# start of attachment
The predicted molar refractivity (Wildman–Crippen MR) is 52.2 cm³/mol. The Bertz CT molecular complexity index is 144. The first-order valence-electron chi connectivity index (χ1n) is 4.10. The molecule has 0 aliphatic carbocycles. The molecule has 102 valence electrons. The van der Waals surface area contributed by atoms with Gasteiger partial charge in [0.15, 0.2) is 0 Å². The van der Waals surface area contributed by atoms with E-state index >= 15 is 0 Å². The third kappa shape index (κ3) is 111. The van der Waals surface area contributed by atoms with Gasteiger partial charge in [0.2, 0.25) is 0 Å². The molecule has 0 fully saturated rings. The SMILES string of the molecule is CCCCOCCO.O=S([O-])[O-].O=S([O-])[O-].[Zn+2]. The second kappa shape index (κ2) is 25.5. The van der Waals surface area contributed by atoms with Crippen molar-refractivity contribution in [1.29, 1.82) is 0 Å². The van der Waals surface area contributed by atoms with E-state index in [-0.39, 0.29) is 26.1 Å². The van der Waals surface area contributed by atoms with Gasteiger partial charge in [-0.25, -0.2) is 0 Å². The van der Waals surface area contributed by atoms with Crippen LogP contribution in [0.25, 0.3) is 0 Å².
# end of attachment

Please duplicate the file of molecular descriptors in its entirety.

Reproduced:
The predicted molar refractivity (Wildman–Crippen MR) is 52.2 cm³/mol. The Bertz CT molecular complexity index is 144. The first-order valence-electron chi connectivity index (χ1n) is 4.10. The molecule has 0 aliphatic carbocycles. The molecule has 102 valence electrons. The van der Waals surface area contributed by atoms with Gasteiger partial charge in [0.15, 0.2) is 0 Å². The van der Waals surface area contributed by atoms with E-state index >= 15 is 0 Å². The third kappa shape index (κ3) is 111. The van der Waals surface area contributed by atoms with Gasteiger partial charge in [0.2, 0.25) is 0 Å². The molecule has 0 fully saturated rings. The SMILES string of the molecule is CCCCOCCO.O=S([O-])[O-].O=S([O-])[O-].[Zn+2]. The second kappa shape index (κ2) is 25.5. The van der Waals surface area contributed by atoms with Crippen molar-refractivity contribution in [1.29, 1.82) is 0 Å². The van der Waals surface area contributed by atoms with E-state index in [-0.39, 0.29) is 26.1 Å². The van der Waals surface area contributed by atoms with Gasteiger partial charge in [-0.25, -0.2) is 0 Å². The van der Waals surface area contributed by atoms with Crippen LogP contribution in [0.25, 0.3) is 0 Å².